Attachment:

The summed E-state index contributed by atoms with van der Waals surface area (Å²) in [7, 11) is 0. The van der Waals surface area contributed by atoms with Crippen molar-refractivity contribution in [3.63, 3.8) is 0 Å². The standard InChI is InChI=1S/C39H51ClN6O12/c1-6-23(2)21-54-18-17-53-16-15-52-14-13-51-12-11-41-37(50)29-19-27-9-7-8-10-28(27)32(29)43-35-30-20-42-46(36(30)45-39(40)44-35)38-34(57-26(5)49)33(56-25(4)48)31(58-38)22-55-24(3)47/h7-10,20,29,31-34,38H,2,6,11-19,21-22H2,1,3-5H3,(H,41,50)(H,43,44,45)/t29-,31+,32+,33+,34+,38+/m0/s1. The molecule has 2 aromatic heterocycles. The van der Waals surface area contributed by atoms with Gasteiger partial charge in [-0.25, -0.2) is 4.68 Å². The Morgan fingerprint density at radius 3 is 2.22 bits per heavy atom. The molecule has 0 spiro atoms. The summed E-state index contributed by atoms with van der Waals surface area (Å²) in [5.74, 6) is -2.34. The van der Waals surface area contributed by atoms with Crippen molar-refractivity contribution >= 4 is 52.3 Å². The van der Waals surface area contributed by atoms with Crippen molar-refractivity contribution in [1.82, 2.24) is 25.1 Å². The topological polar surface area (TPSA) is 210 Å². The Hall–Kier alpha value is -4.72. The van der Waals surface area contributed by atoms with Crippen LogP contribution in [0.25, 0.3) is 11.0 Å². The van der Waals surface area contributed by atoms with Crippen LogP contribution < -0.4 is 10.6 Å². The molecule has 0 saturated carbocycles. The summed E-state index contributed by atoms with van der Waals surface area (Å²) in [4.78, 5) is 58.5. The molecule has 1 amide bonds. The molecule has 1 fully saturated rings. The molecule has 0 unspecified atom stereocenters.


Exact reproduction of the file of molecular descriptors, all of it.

The summed E-state index contributed by atoms with van der Waals surface area (Å²) in [7, 11) is 0. The van der Waals surface area contributed by atoms with Crippen molar-refractivity contribution in [3.63, 3.8) is 0 Å². The standard InChI is InChI=1S/C39H51ClN6O12/c1-6-23(2)21-54-18-17-53-16-15-52-14-13-51-12-11-41-37(50)29-19-27-9-7-8-10-28(27)32(29)43-35-30-20-42-46(36(30)45-39(40)44-35)38-34(57-26(5)49)33(56-25(4)48)31(58-38)22-55-24(3)47/h7-10,20,29,31-34,38H,2,6,11-19,21-22H2,1,3-5H3,(H,41,50)(H,43,44,45)/t29-,31+,32+,33+,34+,38+/m0/s1. The molecule has 2 aromatic heterocycles. The van der Waals surface area contributed by atoms with Gasteiger partial charge in [-0.25, -0.2) is 4.68 Å². The Morgan fingerprint density at radius 3 is 2.22 bits per heavy atom. The molecule has 0 spiro atoms. The summed E-state index contributed by atoms with van der Waals surface area (Å²) in [5.74, 6) is -2.34. The van der Waals surface area contributed by atoms with Crippen molar-refractivity contribution >= 4 is 52.3 Å². The van der Waals surface area contributed by atoms with Crippen molar-refractivity contribution in [1.82, 2.24) is 25.1 Å². The topological polar surface area (TPSA) is 210 Å². The Hall–Kier alpha value is -4.72. The van der Waals surface area contributed by atoms with Crippen LogP contribution in [0.25, 0.3) is 11.0 Å². The van der Waals surface area contributed by atoms with Crippen LogP contribution < -0.4 is 10.6 Å². The molecule has 0 saturated carbocycles. The summed E-state index contributed by atoms with van der Waals surface area (Å²) in [4.78, 5) is 58.5. The molecule has 1 amide bonds. The molecule has 1 fully saturated rings. The molecule has 0 unspecified atom stereocenters.